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Coming Up

Inspiration Top

Navigation has nothing to do with my day job, but I regularly use satellite navigation. This gist has been inspired by Waze, a satellite navigation system, which allows users to edit the maps. It is easy to see a graph in the structure of the map, but how could it work?

I decided to create a gist that could model a map and possible ways in which the data stored could be queried to allow someone to navigate that map. The area to be mapped will be restricted for the purposes of simplicity and the capabilities of the gist processing.

To this end, this gist will create a representation of part of the M3 and M25 motorways (in the UK) and some of the connected towns.

Data Top

There are many sources of data on the internet for a range of gist applications. It is worth looking at various sources to see which fits your requirements the best, or combine different sources. It is possible to import data from sources such as csv files with various available tools. Rik Van Bruggen’s blog (http://blog.bruggen.com/) is a good source for tutorials on how to do this.

Sources Top

I originally started out using Wikipedia and Google Maps as my data sources, but then discovered that the editable Waze map had the distance information I needed, which I had previously been guestimating from Wikipedia and Google Maps combined.

With regard to speed data it seems that Waze do not store this, or do not make it available to users. I have used a combination of informed guesses (M roads are typically 3 lanes and 70mph) and Google Maps Streetview, to look at speed signs, and enter the data into my road relationships.

Waze may also calculate the speed by using users' covered distance and time, or they may not use it and just estimate time from past data collected from users.

Model Top

To begin with the model was fairly simple, with Locations and Junctions represented as nodes and the roads as relationships, but this evolved over time into Junctions being represented as a series of Exits and Entrances connected by roads.

It then evolved again to include locations also, with various properties including post code and house number. This is modelled in the diagram below, using only two entrances and exits (effectively only two roads).

But this was not good enough. It did not allow for slip roads or carriageways on motorways (where the driver effectively does not leave the motorway). Every entrance needed to be connected to every exit to allow for this. So the junction model again evolved into the following (properties and locations removed for clarity):

Graph Population Top

Click the + to see the full set-up Cypher script.

CREATE
//m3 j1
(j1x1:Exit{number:1}),
(j1e2:Entrance{number:2}),
(j1x3:Exit{number:3}),
(j1e4:Entrance{number:4}),
(j1x5:Exit{number:5}),
(j1e6:Entrance{number:6}),
(j1x7:Exit{number:7}),
(j1e8:Entrance{number:8}),
(j1x9:Exit{number:9}),
(j1e10:Entrance{number:10}),
(j1x11:Exit{number:11}),
(j1e12:Entrance{number:12}),
(j1x13:Exit{number:13}),
(j1e14:Entrance{number:14}),

//m3 j2
(j2x1:Exit{number:1}),
(j2e2:Entrance{number:2}),
(j2x3:Exit{number:3}),
(j2e4:Entrance{number:4}),
(j2x5:Exit{number:5}),
(j2e6:Entrance{number:6}),
(j2x7:Exit{number:7}),
(j2e8:Entrance{number:8}),

//m25 j11
(j11x1:Exit{number:1}),
(j11e2:Entrance{number:2}),
(j11x3:Exit{number:3}),
(j11e4:Entrance{number:4}),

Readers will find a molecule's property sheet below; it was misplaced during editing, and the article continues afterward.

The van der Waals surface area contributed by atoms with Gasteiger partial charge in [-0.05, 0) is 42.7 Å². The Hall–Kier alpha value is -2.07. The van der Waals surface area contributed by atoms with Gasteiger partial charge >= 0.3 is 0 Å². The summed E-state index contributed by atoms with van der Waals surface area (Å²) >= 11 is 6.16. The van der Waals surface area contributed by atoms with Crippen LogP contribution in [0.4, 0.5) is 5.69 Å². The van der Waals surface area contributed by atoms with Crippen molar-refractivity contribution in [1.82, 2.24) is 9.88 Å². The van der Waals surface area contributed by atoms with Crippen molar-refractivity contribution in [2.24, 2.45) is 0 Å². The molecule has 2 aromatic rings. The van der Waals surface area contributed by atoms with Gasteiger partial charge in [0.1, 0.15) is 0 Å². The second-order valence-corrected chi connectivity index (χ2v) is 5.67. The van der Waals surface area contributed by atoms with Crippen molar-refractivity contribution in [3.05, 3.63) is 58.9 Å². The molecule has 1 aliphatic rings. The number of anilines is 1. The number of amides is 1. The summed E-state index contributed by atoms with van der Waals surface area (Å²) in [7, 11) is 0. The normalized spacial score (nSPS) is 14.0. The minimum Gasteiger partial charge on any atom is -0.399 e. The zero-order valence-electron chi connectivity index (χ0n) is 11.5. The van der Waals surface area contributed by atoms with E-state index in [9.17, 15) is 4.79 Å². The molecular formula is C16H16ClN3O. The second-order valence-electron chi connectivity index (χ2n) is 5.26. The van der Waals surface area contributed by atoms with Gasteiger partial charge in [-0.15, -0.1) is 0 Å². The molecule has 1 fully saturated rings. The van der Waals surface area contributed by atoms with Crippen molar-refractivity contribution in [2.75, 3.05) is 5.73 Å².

(j11x5:Exit{number:5}),
(j11e6:Entrance{number:6}),
(j11x7:Exit{number:7}),
(j11e8:Entrance{number:8}),

//m25 j12 - has same exits/entrances as m3 j2

// junctions off m25 j11

// Hatch Farm
(j_hfrx1:Exit{number:1}),
(j_hfre2:Entrance{number:2}),
(j_hfrx3:Exit{number:3}),
(j_hfre4:Entrance{number:4}),
(j_hfrx5:Exit{number:5}),
(j_hfre6:Entrance{number:6}),
(j_hfrx7:Exit{number:7}),
(j_hfre8:Entrance{number:8}),
(j_hfrx9:Exit{number:9}),
(j_hfre10:Entrance{number:10}),

WITH j1m3,j1x1,j1e2,j1x3,j1e4,j1x5,j1e6,j1x7,j1e8,j1x9,j1e10,j1x11,j1e12,j1x13,j1e14, j2m3,j2x1,j2e2,j2x3,j2e4,j2x5,j2e6,j2x7,j2e8, j11m25,j11x1,j11e2,j11x3,j11e4,j11x5,j11e6,j11x7,j11e8, j12m25,  j_hfr,j_hfrx1,j_hfre2,j_hfrx3,j_hfre4,j_hfrx5,j_hfre6,j_hfrx7,j_hfre8,j_hfrx9,j_hfre10,lh50,lh49,lh48,lh123,lh62,lh125

CREATE UNIQUE
//m3 j1
(j1x1)-[:PART_OF]->(j1m3),
(j1e2)-[:PART_OF]->(j1m3),
(j1x3)-[:PART_OF]->(j1m3),
(j1e4)-[:PART_OF]->(j1m3),
(j1x5)-[:PART_OF]->(j1m3),
(j1e6)-[:PART_OF]->(j1m3),
(j1x7)-[:PART_OF]->(j1m3),
(j1e8)-[:PART_OF]->(j1m3),
(j1x9)-[:PART_OF]->(j1m3),
(j1e10)-[:PART_OF]->(j1m3),
(j1x11)-[:PART_OF]->(j1m3),
(j1e12)-[:PART_OF]->(j1m3),
(j1x13)-[:PART_OF]->(j1m3),
(j1e14)-[:PART_OF]->(j1m3),

// connect j1nodes

//connect j1m3 to j2m3

//m3 j2
(j2x1)-[:PART_OF]->(j2m3),
(j2e2)-[:PART_OF]->(j2m3),
(j2x3)-[:PART_OF]->(j2m3),
(j2e4)-[:PART_OF]->(j2m3),
(j2x5)-[:PART_OF]->(j2m3),
(j2e6)-[:PART_OF]->(j2m3),
(j2x7)-[:PART_OF]->(j2m3),
(j2e8)-[:PART_OF]->(j2m3),

// connect j2/12 nodes

//m25 j11
(j11x1)-[:PART_OF]->(j11m25),
(j11e2)-[:PART_OF]->(j11m25),
(j11x3)-[:PART_OF]->(j11m25),
(j11e4)-[:PART_OF]->(j11m25),
(j11x5)-[:PART_OF]->(j11m25),
(j11e6)-[:PART_OF]->(j11m25),
(j11x7)-[:PART_OF]->(j11m25),
(j11e8)-[:PART_OF]->(j11m25),

// connect j11 nodes

//connect j11m25 to j12m25/j2m3

//m25 j12 - attach j2 exits and entrances to j12
(j2x1)-[:PART_OF]->(j12m25),
(j2e2)-[:PART_OF]->(j12m25),
(j2x3)-[:PART_OF]->(j12m25),
(j2e4)-[:PART_OF]->(j12m25),
(j2x5)-[:PART_OF]->(j12m25),
(j2e6)-[:PART_OF]->(j12m25),
(j2x7)-[:PART_OF]->(j12m25),
(j2e8)-[:PART_OF]->(j12m25),

//hatch farm
(j_hfrx1)-[:PART_OF]->(j_hfr),
(j_hfre2)-[:PART_OF]->(j_hfr),
(j_hfrx3)-[:PART_OF]->(j_hfr),
(j_hfre4)-[:PART_OF]->(j_hfr),
(j_hfrx5)-[:PART_OF]->(j_hfr),
(j_hfre6)-[:PART_OF]->(j_hfr),
(j_hfrx7)-[:PART_OF]->(j_hfr),
(j_hfre8)-[:PART_OF]->(j_hfr),
(j_hfrx9)-[:PART_OF]->(j_hfr),
(j_hfre10)-[:PART_OF]->(j_hfr),

// connect hatch farm

//connect hatch farm to m2 j11

//connect hatch farm to Addlestone Moor

//connect m3 j1 to Staines Road
(lh62)<-[:ROAD{km:0.008,type:'A',name:'Staines Road',speed:30,peak:20}]-(lh125)

Graph Visualisation Top

This shows the results of the above set-up script. For more info on graph visualisation see (link to skillz matter)

Applications

This graph model allows queries to extract data, and also to calculate navigation.

I want to travel to TW16 5AD, what are the address options? Top